Pottratz told the board the NR115 rule changes, as well as the related county ordinance changes will affect nearly every property owner in the Town of Peshtigo. He said the DNR has put the NR115 changes on hold until 2014 to get some things corrected, and urged the county not to get involved with the new rules until they have to. “Those rules will cost a lot of money to enforce, and I don’t think anyone will be happy,” he declared.

He noted only a dozen people - six supervisors and six members of the public attended the first public hearing early this year in Crivitz. There were seven people on hand for the hearing in Dunbar, in addition to Supervisor Russ Bousley. who also is Town Chair there.

By contrast, over 110 persons attended the hearing held in Peshtigo Town Hall this fall, “and no one there was in favor of passing this ordinance!”

Pottratz said he didn’t know of anyone on the Land Information Committee who owns property on the river or the Bay, and he doubted anyone who does would be in favor of it, particularly the rules that ultimately will cut off views of the water. “This is a very intrusive thing,” Pottratz declared. He said people pay high property taxes to enjoy views of the water, and this ordinance will destroy that. “I think the DNR put NR115 on hold to make some changes, and you should do the same,” Pottratz urged.

He particularly objected to the impervious surface requirements, which were removed from the county ordinance for now in response to public opposition, and to requirements for “remediation” of shoreline growth that he described as a requirement to “plant junk along the shoreline that must stay there as a provision in the deed.” Eventually the trees, grass, shrubs and bushes people are being required to plant will block the view and the property will lose its value.

“Hold off on adopting this to give people a chance to find out what the rules are all about and get them corrected,” Pottratz urged.

Boyle showed videos of low water levels in Green Bay, with resulting sand bars nearly a mile long in some places, where he predicted phragmites will again grow up unless people are allowed to go back to the old way of disking to preserve beaches and keep plants from taking over. Chemical treatment did kill the invasive weeds for now, but Boyle predicted they will be back.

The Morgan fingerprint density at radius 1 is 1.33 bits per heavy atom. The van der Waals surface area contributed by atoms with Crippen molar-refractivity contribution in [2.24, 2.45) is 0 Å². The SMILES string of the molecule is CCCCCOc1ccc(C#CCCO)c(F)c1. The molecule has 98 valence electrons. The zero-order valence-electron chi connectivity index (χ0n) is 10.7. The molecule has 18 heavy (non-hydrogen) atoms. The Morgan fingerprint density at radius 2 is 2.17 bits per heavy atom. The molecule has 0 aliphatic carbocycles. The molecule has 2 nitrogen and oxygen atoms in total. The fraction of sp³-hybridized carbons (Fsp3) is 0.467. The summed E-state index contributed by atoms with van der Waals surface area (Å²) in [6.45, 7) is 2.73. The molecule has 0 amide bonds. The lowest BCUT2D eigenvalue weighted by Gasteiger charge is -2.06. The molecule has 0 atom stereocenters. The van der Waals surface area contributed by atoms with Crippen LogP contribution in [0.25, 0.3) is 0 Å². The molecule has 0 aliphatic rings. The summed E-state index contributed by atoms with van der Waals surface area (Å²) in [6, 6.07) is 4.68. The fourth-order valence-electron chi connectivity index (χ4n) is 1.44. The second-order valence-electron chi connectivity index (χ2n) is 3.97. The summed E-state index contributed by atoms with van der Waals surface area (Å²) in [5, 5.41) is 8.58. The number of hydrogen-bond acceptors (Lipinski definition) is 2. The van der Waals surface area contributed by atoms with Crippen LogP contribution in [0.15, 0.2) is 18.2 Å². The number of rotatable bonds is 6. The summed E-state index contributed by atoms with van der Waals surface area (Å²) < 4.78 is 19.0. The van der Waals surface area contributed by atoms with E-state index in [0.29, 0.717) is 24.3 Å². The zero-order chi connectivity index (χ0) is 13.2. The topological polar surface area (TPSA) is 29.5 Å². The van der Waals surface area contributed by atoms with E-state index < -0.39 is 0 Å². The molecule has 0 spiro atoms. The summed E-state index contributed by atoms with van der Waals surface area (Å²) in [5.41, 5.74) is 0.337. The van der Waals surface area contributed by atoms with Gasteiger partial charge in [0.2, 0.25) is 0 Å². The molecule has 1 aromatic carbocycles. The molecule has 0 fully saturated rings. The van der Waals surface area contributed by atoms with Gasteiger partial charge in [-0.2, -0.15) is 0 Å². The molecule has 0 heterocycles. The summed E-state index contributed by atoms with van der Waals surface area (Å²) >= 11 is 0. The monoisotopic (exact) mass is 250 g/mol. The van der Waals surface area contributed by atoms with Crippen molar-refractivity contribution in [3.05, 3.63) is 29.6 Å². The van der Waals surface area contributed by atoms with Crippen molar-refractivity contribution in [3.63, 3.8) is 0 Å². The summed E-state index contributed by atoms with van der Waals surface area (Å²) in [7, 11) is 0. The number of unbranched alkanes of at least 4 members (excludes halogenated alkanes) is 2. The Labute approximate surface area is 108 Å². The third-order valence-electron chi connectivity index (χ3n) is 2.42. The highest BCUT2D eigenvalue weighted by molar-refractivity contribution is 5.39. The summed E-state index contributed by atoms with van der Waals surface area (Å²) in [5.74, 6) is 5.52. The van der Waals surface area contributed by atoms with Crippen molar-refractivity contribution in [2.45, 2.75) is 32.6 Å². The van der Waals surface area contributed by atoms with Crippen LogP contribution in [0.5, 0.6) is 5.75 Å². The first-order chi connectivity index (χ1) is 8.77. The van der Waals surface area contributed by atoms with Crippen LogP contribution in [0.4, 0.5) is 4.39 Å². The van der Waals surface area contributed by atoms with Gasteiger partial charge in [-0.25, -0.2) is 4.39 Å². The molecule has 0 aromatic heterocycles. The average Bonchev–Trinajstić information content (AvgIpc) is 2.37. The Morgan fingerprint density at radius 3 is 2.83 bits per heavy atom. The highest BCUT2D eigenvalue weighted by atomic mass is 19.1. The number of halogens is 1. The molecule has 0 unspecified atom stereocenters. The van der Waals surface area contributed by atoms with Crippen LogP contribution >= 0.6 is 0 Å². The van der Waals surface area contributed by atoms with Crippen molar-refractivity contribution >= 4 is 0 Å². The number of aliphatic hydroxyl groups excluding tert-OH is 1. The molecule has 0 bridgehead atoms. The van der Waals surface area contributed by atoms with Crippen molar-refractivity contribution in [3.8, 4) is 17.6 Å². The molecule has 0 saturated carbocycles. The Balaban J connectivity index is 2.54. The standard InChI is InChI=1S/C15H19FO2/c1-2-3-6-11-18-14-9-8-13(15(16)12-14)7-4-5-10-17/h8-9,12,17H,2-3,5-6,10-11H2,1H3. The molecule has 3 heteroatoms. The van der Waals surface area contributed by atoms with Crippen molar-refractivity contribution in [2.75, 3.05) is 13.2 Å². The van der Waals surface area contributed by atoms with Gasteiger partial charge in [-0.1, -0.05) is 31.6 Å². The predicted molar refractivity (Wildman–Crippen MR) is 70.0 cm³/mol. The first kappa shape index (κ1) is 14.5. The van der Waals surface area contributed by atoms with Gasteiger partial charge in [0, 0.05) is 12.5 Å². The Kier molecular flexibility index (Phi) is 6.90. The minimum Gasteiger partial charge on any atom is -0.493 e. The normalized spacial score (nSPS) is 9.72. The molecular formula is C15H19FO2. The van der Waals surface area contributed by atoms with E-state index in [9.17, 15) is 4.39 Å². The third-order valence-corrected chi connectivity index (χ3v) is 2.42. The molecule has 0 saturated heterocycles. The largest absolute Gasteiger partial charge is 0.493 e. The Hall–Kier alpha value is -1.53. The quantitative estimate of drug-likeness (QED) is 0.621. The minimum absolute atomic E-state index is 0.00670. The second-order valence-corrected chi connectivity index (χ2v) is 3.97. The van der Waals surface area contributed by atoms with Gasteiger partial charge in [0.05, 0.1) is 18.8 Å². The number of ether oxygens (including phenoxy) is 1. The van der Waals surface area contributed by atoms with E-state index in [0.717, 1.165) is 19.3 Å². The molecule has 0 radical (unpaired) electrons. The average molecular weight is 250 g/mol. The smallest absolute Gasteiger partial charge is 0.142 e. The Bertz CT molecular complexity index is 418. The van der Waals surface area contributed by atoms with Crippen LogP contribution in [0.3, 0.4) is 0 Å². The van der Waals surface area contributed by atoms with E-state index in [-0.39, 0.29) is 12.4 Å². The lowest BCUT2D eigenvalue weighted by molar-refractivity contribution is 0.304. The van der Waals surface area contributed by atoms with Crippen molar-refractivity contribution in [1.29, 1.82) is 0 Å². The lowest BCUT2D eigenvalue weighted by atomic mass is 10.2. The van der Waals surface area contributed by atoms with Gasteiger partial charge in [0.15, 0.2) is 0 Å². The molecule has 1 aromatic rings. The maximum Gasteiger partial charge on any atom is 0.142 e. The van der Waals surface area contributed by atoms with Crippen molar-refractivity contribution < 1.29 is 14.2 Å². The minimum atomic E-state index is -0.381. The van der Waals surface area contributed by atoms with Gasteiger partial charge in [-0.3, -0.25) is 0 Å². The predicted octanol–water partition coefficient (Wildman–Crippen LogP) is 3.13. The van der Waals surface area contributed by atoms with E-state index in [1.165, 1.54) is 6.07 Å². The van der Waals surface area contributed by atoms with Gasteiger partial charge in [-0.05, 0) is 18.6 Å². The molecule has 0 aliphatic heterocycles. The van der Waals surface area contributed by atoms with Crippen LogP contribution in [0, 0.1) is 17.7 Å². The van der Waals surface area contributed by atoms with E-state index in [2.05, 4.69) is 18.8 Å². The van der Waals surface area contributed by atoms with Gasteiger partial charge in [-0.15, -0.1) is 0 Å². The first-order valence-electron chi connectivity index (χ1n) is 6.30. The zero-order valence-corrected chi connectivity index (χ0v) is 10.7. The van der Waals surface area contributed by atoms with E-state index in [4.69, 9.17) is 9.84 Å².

LeFebvre told him the DNR regulates use of areas between the water and the ordinary high water mark, and the county ordinance only applies to properties beginning at the high water mark.

Boyle said with the viewing corridor restrictions of 30 feet to 60 feet, depending on the amount of frontage involved, “it will be just a matter of time until vegetation starts growing on the beaches.”

Boyle said a group of Marinette/Peshtigo area residents met with state and federal law makers in August in regard to the rules, and Rep. John Nygren told him the state Legislature had delayed NR115 enforcement until February of 2014 to the governor, legislators and DNR staff under its new management to make some changes. He felt some of the rules may be okay for people who live on small lakes or in lake districts, “but not for the general public living on lakes, rivers and streams.”

When the proposed ordinance revisions came up for action later in the meeting, Land Information Committee Chair Ted Sauve moved for adoption, with a second from Whiting, who is a member of the committee.

Russ Bauer promptly moved to postpone action until at least February of 2014, due to the fact that the legislature has postponed enforcement at least until then. That motion was seconded quickly by Supervisor Don Pazynski. Districts of both supervisors include parts of the Town of Peshtigo.

Ted Sauve argued the position of the committee is to take action at this time and send it on to the Wisconsin legislature “for any changes they may want to make.”